Competition Entry #10 | Freedom to Dream: India at 70

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ZEE Jaipur Literature Festival Blogging Competition Shortlisted Entry

 

The Freedom to Dream – Mr. India at 70
Prasad GR, 37 years old, Bangalore

 

On his way back home, he doesn’t feel anything other than frustration. It had been a long day, and the least he expected was a gratifying end. Instead, the experience at the concert he is returning from turned out to be anything but that. First, there was this lone guy who took the seat next to his wife, forcing him to swap the carefully chosen aisle seat with his wife. And then there was this tall lady seated in the front row and blocking his view of the stage, leaving him with no option but to forget any idea of reclining in his seat. Which at 70 years of age makes a great deal of difference. At the end, he had to seek consolation in the fact that he had had the pleasure of listening to his favourite artist live — an artist whose performance had earned a 10-miute standing ovation at the Kennedy Center, as he proudly pointed out to his wife as they stepped out of the hall.

The day hadn’t begun well either, courtesy of the coffee his wife had prepared, that wasn’t hot and strong enough. He had to walk out of the ensuing quarrel only to bump into one of those annoying joggers, who are always lost in their earphones. When he sat for breakfast he noticed their housemaid going about her work. It had been an unspoken rule that the housemaid would arrive only after he had finished. He hid his discomfort behind the excuse that her cleaning would cause dust particles to fly and settle on his plate. Making a mental note to take it up with his wife later, as he drove to the neighbourhood temple, pedestrians and cyclists slowed him down. He also had to sweat it out, literally, to find a parking space, cursing the city corporation that was stupid enough to ban the parking of vehicles on that street. Inside the temple, that familiar sense of angst returned as soon as his eyes beheld a group of jeans-clad women. It was clearly an invitation for trouble, if not a sign of their promiscuity. He preferred women in the traditional saree, irrespective of age.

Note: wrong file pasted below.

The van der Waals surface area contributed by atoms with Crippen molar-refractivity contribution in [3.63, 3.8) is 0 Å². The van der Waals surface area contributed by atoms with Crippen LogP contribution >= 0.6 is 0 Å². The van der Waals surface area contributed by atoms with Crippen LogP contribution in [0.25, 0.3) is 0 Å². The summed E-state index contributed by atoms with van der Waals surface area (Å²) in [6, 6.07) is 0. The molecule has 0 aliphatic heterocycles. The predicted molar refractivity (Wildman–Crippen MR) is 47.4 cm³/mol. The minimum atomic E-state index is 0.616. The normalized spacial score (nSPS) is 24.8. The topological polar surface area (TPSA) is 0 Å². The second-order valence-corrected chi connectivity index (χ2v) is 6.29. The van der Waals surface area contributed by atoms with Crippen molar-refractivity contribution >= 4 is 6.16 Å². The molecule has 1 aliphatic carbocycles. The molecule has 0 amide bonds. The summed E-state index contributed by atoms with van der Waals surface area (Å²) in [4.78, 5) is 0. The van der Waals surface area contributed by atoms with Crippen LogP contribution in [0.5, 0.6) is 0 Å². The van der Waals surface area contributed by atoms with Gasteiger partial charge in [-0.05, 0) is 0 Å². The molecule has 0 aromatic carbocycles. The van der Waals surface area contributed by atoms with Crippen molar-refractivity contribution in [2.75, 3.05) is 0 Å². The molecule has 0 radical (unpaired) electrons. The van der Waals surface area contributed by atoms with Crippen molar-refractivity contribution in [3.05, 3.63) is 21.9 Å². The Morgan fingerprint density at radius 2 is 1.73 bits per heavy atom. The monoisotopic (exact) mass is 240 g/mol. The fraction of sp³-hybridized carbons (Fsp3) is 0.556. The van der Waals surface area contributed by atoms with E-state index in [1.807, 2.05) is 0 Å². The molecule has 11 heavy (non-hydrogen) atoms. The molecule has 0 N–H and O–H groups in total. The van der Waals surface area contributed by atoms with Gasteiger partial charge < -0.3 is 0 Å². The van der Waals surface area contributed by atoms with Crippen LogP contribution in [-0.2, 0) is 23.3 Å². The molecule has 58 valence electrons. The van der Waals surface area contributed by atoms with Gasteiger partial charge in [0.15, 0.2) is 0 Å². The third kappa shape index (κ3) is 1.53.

His post-lunch siesta was interrupted by his younger brother’s call. At his request, he had to call up his brother’s 32-year old daughter, who was insisting that she would only marry the guy of her choice. He tried putting some sense into her head. He spoke highly of the culture she was supposed to uphold, not to mention of course the family’s name and honour. The mad girl had had the audacity to talk back and bluntly refused to listen to his wise counsel. After that failed attempt, he was left proudly reflecting back to the times when he had successfully blackmailed his own son into sacrificing his love for the ‘family’.

And as he sat sipping a cup of (again, bad) coffee, watching the evening news hour on TV, he felt outraged on seeing a clip of the queer parade taken out that day. Wondering how this great nation of his could make such a marked departure from its long-cherished traditions, he shut the TV down and sought solace in Facebook. However, his timeline was flooded with posts cheering the same news and that made him miserable. He gave vent to his frustrations, using the choicest expletives to comment on such posts. But the resultant calm was short-lived, as the trolls online, whose sole objective — it seemed to him — was to hurt others, annoyed him. He felt a longing for those civil conversations of the old times, when people could disagree without being vile. He was convinced that the colonisers would have done an exceptional job had they been in power now and that independence had simply been a suicidal move. We Indians simply couldn’t govern ourselves. Thankfully, just then, his wife rescued him from those depressing thoughts with a reminder that it was time for them to leave for the concert — something he had been looking forward to ever since he had obtained the passes.

As he now rests after a rather tiresome day, awaiting sleep to soothe his soul, he can only imagine a better tomorrow and hope that the new dawn infuses high spirits into his weary life. And thus he carries on dreaming.

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